Skip to content
New issue

Have a question about this project? Sign up for a free GitHub account to open an issue and contact its maintainers and the community.

By clicking “Sign up for GitHub”, you agree to our terms of service and privacy statement. We’ll occasionally send you account related emails.

Already on GitHub? Sign in to your account

Implement fast Cython Series iterator, for speeding up DataFrame.apply #309

Closed
wesm opened this issue Oct 31, 2011 · 7 comments

Comments

@wesm
Copy link
Member

commented Oct 31, 2011

Having tons of calls to Series.__new__ seriously degrades performance because most of the logic isn't necessary. Could play tricks in Cython with the data pointers to avoid this.

@natekupp

This comment has been minimized.

Copy link

commented Nov 11, 2011

Hey Wes - any way I can help on this? I just ran into this on my own, then came here and found your open issue. Some code that demonstrates the performance issue:

import pandas, time
import numpy as np
data  = pandas.DataFrame(np.random.random((10000,100)))
fn    = lambda x: len(np.unique(x)) > 100

start = time.time()
data.apply(fn, axis=0)
print time.time() - start

start = time.time()
np.apply_along_axis(fn, 0, data)
print time.time() - start

## Output
4.69282603264
0.103554964066

My use case is similar to the above example, so it'd be great to close the performance gap between DataFrame.apply and np.apply_along_axis. From your comment I'm guessing that, at the moment, DataFrame.apply calls Series.__new__ for every Series in the DataFrame? Thanks!

@wesm

This comment has been minimized.

Copy link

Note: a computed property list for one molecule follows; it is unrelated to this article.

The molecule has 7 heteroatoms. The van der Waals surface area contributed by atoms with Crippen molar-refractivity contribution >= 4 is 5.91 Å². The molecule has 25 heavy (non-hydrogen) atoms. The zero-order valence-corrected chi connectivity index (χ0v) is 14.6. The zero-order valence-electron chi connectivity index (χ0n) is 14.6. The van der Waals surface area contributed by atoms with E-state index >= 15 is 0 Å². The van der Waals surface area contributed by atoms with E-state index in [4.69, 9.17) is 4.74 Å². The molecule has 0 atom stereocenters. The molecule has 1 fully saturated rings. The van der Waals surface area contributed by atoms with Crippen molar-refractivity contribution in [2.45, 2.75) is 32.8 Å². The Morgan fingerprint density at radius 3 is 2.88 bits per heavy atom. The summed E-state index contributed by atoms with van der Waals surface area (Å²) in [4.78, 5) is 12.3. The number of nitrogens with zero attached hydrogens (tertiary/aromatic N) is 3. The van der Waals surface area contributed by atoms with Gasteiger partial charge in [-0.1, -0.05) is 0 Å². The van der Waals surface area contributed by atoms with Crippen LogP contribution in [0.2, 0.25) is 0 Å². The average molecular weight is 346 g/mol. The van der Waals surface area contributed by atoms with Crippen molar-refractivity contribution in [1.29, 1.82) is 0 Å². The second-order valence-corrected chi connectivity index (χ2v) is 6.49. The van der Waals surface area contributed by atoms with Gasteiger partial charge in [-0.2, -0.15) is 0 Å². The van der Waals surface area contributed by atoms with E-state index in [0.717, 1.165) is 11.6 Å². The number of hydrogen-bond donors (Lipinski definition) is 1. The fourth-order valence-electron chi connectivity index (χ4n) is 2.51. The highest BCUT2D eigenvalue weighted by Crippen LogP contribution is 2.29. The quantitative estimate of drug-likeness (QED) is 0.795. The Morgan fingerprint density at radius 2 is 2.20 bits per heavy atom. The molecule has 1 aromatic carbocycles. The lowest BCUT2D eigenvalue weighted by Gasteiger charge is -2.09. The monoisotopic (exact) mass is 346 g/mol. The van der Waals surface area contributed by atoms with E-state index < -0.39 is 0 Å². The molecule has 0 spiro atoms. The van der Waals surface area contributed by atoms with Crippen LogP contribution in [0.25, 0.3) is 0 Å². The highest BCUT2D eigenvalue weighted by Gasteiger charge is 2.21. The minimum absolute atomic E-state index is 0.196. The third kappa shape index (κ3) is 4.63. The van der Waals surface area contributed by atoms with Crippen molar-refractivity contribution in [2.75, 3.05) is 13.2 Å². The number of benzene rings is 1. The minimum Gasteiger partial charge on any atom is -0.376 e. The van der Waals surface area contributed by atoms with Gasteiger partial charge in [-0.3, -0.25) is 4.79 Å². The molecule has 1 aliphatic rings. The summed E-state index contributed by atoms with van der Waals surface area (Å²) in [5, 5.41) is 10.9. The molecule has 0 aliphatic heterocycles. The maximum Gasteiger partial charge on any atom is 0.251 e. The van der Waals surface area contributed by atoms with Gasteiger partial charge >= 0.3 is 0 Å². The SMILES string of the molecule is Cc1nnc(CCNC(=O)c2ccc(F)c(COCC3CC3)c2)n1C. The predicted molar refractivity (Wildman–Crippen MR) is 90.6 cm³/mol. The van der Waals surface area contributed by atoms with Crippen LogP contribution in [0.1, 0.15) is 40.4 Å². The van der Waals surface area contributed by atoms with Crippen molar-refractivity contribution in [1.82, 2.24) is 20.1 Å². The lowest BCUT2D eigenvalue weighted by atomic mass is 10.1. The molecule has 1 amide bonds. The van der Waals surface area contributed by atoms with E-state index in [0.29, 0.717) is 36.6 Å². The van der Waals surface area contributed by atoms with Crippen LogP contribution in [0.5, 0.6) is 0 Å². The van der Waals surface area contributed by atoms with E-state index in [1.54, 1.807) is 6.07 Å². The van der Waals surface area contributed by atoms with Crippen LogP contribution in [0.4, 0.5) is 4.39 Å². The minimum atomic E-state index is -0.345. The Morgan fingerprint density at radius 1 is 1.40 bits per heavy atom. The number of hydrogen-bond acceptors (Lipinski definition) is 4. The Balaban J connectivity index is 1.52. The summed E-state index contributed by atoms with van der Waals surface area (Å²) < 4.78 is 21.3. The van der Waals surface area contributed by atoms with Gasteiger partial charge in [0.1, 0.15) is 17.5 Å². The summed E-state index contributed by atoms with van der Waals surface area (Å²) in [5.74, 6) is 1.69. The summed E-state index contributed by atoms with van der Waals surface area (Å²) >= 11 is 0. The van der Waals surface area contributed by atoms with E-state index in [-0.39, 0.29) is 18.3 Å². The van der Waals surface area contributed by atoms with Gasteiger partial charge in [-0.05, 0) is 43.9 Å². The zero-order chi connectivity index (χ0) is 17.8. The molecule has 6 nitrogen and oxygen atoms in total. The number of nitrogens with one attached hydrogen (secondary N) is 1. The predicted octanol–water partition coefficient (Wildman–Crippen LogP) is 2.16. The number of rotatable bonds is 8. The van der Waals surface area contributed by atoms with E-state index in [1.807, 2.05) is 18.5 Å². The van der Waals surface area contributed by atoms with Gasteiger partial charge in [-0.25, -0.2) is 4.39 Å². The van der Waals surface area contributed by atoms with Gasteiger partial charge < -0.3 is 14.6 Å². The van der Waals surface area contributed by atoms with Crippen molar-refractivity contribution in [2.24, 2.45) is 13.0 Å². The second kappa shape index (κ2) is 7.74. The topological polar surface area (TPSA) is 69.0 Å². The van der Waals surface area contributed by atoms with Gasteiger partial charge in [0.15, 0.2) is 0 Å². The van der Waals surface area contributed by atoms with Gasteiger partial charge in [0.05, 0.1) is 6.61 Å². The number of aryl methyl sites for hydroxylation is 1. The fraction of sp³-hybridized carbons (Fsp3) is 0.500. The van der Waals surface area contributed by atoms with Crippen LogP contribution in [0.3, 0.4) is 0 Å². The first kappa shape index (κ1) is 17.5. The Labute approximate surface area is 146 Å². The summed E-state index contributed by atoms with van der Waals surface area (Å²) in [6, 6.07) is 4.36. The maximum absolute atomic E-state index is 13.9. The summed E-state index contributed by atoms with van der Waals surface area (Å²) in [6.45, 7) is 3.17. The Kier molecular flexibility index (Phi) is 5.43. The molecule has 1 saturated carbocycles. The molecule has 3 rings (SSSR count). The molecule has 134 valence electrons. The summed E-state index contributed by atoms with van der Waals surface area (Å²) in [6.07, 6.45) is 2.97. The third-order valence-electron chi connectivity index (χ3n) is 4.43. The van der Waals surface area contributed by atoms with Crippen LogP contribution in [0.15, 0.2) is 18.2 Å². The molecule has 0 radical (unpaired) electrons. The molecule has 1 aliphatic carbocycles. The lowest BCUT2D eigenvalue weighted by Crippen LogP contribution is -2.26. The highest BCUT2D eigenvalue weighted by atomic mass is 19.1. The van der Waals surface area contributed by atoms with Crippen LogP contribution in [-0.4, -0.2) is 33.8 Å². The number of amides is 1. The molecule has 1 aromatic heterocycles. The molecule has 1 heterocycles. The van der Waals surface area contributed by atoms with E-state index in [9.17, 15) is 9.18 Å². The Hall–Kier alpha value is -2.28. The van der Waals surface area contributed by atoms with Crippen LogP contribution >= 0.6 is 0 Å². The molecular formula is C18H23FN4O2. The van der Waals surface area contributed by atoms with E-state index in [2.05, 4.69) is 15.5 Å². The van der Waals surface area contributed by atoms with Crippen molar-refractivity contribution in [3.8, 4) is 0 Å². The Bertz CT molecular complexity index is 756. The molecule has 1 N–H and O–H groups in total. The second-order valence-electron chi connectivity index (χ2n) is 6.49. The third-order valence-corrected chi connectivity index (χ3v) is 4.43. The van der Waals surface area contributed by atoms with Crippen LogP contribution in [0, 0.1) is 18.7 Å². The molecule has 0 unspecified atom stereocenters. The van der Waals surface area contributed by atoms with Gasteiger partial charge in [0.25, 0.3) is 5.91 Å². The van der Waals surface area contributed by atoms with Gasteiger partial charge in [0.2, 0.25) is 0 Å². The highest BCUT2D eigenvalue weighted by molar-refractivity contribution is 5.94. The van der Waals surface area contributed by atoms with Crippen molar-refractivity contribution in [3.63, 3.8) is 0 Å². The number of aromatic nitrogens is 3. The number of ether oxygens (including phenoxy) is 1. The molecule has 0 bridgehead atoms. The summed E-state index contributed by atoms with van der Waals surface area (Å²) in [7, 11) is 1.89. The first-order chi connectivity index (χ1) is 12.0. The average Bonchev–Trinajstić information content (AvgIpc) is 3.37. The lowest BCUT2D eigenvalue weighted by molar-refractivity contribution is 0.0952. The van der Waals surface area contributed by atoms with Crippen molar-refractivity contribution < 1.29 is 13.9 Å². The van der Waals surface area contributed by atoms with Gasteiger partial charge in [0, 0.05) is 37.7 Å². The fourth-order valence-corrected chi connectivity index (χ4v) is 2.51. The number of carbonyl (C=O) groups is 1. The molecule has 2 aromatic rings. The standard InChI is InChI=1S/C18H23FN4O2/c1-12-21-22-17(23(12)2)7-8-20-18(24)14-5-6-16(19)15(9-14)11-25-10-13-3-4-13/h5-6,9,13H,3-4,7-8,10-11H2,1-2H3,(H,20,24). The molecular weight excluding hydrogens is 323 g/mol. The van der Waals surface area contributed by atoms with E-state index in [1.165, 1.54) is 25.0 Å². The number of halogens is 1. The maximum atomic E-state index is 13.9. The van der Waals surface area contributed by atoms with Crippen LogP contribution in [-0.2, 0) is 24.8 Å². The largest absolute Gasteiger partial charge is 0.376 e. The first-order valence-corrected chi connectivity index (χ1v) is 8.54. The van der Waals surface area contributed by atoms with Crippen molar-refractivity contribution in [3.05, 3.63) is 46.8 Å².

Member Author

commented Nov 12, 2011

Low-hanging fruit would be an option in apply that calls np.apply_along_axis-- the reason that it doesn't is because apply by default assumes that each slice is a Series, whereas in your case that may not be strictly necessary

@wesm

This comment has been minimized.

Copy link
Member Author

commented Nov 12, 2011

maybe like

df.apply(f, axis=0, raw=True)
@wesm

This comment has been minimized.

Copy link
Member Author

commented Nov 13, 2011

What version of pandas are you using? I fixed a performance problem that was causing np.unique to be very slow

@natekupp

This comment has been minimized.

Copy link

commented Nov 13, 2011

I was on the latest version from PyPI. I just installed from github source and it looks much better:

## Output
0.256111860275
0.103078842163

Thanks!

@wesm

This comment has been minimized.

Copy link
Member Author

commented Nov 13, 2011

OK I made some further tweaks and things so apply actually beats apply_along_axis quite a bit in the axis=1 case with your example (most of the time is spent calling unique in axis=0 case):

In [6]: timeit data.apply(fn, axis=1, raw=True)
1 loops, best of 3: 288 ms per loop

In [7]: timeit data.apply(fn, axis=0, raw=True)
10 loops, best of 3: 82 ms per loop

In [8]: timeit np.apply_along_axis(fn, 1, data.values)
1 loops, best of 3: 518 ms per loop

In [9]: timeit np.apply_along_axis(fn, 0, data.values)
10 loops, best of 3: 82.7 ms per loop

@wesm wesm closed this Nov 13, 2011

@natekupp

This comment has been minimized.

Copy link

commented Nov 14, 2011

Thanks Wes!

Sign up for free to join this conversation on GitHub. Already have an account? Sign in to comment
Projects
None yet
2 participants
You can’t perform that action at this time.